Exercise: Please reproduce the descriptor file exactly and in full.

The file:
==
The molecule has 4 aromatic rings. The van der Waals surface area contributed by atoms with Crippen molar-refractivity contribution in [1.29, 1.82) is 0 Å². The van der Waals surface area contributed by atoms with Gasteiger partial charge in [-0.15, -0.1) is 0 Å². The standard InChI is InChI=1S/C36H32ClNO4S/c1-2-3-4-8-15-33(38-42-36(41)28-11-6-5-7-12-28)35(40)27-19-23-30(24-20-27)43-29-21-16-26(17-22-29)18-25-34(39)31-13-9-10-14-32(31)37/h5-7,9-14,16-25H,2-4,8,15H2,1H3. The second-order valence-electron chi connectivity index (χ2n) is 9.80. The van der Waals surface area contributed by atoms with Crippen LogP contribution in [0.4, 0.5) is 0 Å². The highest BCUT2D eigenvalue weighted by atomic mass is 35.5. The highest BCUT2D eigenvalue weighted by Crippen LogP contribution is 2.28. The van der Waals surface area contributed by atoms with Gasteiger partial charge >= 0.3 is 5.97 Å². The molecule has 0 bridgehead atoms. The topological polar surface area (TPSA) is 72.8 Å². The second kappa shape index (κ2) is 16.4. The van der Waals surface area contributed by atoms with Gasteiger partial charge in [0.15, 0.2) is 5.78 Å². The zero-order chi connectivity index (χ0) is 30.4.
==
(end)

The molecule has 4 aromatic rings. The van der Waals surface area contributed by atoms with Crippen molar-refractivity contribution in [1.29, 1.82) is 0 Å². The van der Waals surface area contributed by atoms with Gasteiger partial charge in [-0.15, -0.1) is 0 Å². The standard InChI is InChI=1S/C36H32ClNO4S/c1-2-3-4-8-15-33(38-42-36(41)28-11-6-5-7-12-28)35(40)27-19-23-30(24-20-27)43-29-21-16-26(17-22-29)18-25-34(39)31-13-9-10-14-32(31)37/h5-7,9-14,16-25H,2-4,8,15H2,1H3. The second-order valence-electron chi connectivity index (χ2n) is 9.80. The van der Waals surface area contributed by atoms with Crippen LogP contribution in [0.4, 0.5) is 0 Å². The highest BCUT2D eigenvalue weighted by atomic mass is 35.5. The highest BCUT2D eigenvalue weighted by Crippen LogP contribution is 2.28. The van der Waals surface area contributed by atoms with Gasteiger partial charge >= 0.3 is 5.97 Å². The molecule has 0 bridgehead atoms. The topological polar surface area (TPSA) is 72.8 Å². The second kappa shape index (κ2) is 16.4. The van der Waals surface area contributed by atoms with Gasteiger partial charge in [0.15, 0.2) is 5.78 Å². The zero-order chi connectivity index (χ0) is 30.4.